We began our long-term climate research in Stebbins Gulch in 2006. Our goal was to monitor how plants and soil fungi that associate with plant roots (called mycorrhizal fungi) respond to changes in air and soil temperature and moisture. Figure one shows one of our two weather stations in the old-growth beech-maple forest in Stebbins. The beech tree in the background that toppled over in 2015 was more about 219 years old when it fell based on tree ring data – the tree began to grow in 1796.
Since 2007, we have observed large seasonal fluctuations in some wildflower populations such as wild leek. The cause of these fluctuations is still unclear. We have found that over 5 years soil fungal communities responded strongly to soil moisture but were unaffected by soil temperature. This suggests that soil fungi will respond more to changes in rain and snow fall than temperature as the climate warms.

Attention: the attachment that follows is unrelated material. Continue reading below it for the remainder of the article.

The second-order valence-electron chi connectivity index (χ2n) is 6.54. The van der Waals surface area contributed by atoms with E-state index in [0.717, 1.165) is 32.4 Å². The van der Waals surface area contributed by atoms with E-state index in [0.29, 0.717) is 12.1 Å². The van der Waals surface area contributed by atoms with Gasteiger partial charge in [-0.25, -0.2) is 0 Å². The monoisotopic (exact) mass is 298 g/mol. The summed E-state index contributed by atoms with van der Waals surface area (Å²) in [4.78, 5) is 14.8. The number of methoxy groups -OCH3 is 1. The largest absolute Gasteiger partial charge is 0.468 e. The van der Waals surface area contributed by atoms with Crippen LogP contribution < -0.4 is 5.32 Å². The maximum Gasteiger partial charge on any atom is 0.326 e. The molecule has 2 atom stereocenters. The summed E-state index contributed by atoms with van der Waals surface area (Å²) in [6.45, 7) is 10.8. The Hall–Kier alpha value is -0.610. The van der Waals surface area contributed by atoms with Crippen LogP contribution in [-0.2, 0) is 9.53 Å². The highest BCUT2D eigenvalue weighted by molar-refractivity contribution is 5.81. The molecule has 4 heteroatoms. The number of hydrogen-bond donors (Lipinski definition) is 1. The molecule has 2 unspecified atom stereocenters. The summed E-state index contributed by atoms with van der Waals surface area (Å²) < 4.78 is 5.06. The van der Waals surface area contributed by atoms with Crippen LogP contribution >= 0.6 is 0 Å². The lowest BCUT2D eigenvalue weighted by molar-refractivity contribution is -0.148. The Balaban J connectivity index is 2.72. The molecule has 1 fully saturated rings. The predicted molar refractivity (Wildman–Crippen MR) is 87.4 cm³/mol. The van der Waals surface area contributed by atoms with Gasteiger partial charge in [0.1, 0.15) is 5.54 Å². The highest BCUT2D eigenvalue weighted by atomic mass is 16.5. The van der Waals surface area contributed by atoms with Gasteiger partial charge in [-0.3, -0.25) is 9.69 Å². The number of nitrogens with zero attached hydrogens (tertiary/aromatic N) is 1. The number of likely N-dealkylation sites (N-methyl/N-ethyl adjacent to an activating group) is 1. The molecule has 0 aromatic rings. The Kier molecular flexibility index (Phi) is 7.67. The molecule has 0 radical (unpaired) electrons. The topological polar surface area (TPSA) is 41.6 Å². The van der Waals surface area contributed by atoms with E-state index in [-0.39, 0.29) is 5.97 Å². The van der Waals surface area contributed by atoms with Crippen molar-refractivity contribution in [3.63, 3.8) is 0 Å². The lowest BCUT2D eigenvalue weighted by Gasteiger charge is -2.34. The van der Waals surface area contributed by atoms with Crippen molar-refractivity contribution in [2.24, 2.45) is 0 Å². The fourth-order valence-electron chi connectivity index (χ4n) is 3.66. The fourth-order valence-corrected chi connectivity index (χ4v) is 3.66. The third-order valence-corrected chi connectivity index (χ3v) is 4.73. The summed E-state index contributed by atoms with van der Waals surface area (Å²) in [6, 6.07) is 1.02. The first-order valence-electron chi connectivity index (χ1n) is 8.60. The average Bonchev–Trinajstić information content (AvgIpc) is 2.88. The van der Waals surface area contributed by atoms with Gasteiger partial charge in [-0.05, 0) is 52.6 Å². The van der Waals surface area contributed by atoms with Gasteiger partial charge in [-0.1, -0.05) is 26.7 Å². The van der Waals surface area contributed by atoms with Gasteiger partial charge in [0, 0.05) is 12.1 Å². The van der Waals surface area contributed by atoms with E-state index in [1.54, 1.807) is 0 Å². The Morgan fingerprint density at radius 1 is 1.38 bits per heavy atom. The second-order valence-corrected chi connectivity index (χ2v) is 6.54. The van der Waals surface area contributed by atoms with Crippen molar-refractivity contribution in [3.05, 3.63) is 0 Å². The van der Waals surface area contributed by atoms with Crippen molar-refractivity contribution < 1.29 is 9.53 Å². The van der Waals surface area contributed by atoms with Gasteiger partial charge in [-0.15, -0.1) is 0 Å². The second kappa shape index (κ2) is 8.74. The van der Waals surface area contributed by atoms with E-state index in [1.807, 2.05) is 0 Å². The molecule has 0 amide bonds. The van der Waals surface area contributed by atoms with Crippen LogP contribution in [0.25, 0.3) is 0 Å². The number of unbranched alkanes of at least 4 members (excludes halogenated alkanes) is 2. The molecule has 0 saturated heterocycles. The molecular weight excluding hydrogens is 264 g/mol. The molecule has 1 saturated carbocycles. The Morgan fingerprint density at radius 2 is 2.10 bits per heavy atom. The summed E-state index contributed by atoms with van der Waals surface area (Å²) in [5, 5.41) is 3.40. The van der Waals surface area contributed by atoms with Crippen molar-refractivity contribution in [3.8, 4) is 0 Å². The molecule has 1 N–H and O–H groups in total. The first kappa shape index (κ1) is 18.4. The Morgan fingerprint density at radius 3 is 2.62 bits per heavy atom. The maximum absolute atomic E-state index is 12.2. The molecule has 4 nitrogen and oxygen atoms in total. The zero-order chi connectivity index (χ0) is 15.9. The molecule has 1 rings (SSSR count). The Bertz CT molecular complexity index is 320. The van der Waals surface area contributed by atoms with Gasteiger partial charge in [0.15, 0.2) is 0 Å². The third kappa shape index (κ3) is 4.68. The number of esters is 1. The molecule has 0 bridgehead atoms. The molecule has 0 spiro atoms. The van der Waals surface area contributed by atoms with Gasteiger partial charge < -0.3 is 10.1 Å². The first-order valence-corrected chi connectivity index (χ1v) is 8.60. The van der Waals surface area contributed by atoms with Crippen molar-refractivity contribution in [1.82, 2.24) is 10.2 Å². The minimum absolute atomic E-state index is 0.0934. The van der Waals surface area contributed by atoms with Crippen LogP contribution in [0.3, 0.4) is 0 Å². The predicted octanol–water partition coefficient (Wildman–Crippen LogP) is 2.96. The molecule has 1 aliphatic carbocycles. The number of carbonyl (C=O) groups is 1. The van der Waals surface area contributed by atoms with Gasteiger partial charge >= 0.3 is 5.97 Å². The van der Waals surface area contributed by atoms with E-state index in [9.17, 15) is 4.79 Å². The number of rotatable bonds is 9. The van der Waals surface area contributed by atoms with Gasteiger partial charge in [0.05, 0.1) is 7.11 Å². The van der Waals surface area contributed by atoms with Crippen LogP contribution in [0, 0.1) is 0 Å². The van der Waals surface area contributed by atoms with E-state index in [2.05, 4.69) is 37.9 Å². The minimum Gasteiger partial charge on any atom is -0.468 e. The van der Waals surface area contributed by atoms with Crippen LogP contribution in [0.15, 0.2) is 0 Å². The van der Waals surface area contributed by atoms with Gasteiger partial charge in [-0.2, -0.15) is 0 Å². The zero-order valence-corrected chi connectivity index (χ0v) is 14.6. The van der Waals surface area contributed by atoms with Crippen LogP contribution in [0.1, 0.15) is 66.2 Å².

We began our work in 2006 and this large, old beech collapsed after a high wind event in April 2007. The process of tree death is closely linked to growth and recruitment within forests. The collapse and death of this tree created a light gap that other, younger plants can grow into and fill. The plants that replace this beech tree may be of another species, such as oak or tulip poplar. This process of gap creation and tree replacement means our forest are always changing and evolving.
After 13 years the tree that fell in Stebbins is still visible, but it has decayed considerably. The fallen tree has been home to fungi that have begun the process of wood decay and in turn have become food for myriad insects. Those insects support other animal life, such as woodpeckers and small mammals. The nutrients within the wood are also released as a part of this decay process and return to the soil to fuel future plant and tree growth.